When the weather turns colder, many birds head south. But the swan heads west.
Cygnus, the celestial swan, is high in the east as night falls during the warm nights of mid-summer. Its body stretches roughly parallel to the horizon, with its tail at the left and its head at the right. Its graceful wings attach about a quarter of the way from the tail to the head, and extend far above and below the body.
The tail is marked by the star Deneb, which also forms one of the points of the widespread Summer Triangle. Yet summer isn’t the only time to see Deneb in the evening sky.
As Earth turns on its axis, the distant stars return to the same position in the sky every 23 hours and 56 minutes. If you’re quick with numbers, you’ll notice that’s four minutes shorter than the length of a day. That’s because as Earth moves in its orbit around the Sun, the viewing angle to the Sun changes just slightly. So it takes four minutes longer for the Sun to return to the same spot in the sky compared to the other stars.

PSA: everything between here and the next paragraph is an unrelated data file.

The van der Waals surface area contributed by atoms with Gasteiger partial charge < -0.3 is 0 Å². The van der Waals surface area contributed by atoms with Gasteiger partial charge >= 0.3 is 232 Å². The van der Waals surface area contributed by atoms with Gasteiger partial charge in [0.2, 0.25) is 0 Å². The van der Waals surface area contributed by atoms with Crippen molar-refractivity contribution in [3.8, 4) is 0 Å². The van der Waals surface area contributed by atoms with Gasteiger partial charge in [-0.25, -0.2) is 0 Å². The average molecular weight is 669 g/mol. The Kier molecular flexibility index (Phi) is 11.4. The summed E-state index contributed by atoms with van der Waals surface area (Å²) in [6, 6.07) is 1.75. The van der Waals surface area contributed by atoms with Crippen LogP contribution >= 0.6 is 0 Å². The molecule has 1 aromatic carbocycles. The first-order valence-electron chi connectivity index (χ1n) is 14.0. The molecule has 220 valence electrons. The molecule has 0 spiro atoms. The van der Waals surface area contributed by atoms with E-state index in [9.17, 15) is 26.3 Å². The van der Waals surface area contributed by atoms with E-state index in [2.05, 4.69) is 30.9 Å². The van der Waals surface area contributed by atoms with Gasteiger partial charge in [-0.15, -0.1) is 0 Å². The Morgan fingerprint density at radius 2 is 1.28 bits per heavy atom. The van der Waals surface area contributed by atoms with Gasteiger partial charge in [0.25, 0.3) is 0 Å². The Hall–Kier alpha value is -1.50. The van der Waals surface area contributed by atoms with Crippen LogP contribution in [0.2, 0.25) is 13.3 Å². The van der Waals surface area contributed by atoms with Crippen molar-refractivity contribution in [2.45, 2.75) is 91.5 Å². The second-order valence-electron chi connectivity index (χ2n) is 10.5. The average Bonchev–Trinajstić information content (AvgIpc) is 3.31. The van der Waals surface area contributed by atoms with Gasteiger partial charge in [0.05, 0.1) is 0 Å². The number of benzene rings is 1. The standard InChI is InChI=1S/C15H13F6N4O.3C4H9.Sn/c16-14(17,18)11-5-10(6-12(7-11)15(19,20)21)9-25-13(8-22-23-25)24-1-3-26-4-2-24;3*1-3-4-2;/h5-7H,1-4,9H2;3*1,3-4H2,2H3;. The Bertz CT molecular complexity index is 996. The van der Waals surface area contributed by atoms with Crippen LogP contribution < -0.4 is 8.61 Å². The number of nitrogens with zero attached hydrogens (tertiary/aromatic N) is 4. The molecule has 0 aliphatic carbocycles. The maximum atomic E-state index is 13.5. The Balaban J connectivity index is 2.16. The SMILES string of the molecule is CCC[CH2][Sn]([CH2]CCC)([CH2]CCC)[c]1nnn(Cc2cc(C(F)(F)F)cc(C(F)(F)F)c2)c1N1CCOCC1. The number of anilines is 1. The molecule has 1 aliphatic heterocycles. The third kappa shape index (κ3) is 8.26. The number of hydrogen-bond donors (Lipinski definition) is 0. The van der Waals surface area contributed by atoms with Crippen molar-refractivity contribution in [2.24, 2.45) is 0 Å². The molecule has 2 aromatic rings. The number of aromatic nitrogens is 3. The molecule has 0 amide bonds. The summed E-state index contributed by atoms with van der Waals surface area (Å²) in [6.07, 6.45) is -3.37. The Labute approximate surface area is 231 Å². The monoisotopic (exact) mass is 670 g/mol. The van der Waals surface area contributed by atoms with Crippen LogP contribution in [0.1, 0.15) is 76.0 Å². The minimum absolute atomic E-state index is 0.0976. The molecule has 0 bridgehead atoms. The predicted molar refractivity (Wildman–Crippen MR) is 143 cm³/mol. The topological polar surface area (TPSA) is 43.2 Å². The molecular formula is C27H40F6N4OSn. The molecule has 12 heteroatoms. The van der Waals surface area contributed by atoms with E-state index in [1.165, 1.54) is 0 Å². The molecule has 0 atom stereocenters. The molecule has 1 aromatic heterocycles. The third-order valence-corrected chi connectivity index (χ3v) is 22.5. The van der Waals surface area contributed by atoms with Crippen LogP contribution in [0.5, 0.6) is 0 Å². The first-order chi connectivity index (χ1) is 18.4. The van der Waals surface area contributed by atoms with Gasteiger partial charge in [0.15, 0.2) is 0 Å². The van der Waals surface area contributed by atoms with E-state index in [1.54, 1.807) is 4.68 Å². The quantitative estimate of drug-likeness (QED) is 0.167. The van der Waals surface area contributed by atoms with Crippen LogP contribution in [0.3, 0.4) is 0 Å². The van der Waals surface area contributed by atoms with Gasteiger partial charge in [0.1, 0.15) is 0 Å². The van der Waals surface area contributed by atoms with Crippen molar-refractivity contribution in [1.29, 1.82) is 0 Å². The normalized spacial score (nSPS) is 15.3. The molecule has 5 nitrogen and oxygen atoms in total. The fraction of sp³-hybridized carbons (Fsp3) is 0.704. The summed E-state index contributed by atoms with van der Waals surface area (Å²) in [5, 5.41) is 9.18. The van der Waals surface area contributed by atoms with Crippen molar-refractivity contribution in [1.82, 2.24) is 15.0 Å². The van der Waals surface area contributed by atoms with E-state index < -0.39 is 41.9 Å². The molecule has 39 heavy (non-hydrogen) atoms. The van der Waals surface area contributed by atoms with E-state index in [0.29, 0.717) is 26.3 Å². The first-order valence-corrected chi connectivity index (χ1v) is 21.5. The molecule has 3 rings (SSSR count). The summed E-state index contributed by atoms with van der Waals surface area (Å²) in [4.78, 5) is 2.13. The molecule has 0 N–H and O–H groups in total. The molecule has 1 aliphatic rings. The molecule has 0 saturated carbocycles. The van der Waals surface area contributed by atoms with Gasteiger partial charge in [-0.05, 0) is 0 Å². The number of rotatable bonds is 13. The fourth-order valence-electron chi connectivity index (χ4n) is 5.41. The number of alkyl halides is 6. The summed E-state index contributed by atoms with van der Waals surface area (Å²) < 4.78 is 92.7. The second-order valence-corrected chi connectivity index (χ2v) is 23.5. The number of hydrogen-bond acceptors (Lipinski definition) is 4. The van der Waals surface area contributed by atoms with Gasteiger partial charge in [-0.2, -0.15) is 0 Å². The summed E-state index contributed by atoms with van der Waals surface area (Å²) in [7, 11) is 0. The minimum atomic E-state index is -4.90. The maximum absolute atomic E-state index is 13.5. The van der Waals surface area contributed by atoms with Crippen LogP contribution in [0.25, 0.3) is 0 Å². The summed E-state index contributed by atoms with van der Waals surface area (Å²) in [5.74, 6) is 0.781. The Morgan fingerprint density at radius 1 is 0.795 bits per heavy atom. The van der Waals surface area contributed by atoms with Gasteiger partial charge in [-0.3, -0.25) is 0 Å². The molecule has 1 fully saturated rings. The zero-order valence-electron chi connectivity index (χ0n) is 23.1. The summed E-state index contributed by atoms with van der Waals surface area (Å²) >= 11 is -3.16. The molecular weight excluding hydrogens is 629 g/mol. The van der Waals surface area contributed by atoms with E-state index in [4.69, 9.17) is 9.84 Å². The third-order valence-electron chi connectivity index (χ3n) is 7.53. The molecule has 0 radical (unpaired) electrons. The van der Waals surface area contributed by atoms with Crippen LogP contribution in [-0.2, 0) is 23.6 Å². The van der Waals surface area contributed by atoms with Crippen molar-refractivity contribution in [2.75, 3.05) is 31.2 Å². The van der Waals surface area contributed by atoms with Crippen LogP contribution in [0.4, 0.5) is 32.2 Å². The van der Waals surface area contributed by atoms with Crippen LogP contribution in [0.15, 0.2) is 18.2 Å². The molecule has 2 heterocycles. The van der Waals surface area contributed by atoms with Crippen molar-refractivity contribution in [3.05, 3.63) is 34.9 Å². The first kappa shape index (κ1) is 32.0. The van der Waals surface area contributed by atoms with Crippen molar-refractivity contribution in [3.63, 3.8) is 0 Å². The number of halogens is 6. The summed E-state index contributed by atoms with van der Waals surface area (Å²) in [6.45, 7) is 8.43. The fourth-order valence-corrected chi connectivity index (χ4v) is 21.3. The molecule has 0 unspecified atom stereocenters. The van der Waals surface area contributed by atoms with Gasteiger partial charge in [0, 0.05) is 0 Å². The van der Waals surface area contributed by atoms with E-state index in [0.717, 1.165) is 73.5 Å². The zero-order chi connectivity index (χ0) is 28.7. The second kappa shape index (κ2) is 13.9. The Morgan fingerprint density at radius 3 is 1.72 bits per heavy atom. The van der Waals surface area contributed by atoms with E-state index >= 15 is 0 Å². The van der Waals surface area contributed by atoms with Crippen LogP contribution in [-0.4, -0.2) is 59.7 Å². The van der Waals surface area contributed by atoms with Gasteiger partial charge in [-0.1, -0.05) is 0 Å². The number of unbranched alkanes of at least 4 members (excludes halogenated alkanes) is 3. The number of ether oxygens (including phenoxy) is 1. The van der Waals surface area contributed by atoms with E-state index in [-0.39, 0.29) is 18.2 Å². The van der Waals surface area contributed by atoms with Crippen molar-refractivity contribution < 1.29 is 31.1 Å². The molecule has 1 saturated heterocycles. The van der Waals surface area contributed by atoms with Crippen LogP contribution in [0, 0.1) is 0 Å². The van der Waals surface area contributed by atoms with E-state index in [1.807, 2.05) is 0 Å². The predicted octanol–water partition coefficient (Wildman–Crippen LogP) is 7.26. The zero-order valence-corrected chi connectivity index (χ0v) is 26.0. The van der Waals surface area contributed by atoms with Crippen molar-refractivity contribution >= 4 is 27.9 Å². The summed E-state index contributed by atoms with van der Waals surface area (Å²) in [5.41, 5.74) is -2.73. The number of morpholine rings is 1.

And that means the other stars rise and set four minutes earlier each day. So Cygnus will be a little higher in the sky at the same hour tomorrow night than tonight. By autumn, it’ll be high in the south at nightfall. And by winter, it’ll be in the west, with its beak pointing down toward the horizon. At that angle, the swan’s outline looks like another shape, giving Cygnus a second name: the Northern Cross.
More about Cygnus tomorrow.
Script by Damond Benningfield, Copyright 2012
For more skywatching tips, astronomy news, and much more, read StarDate magazine.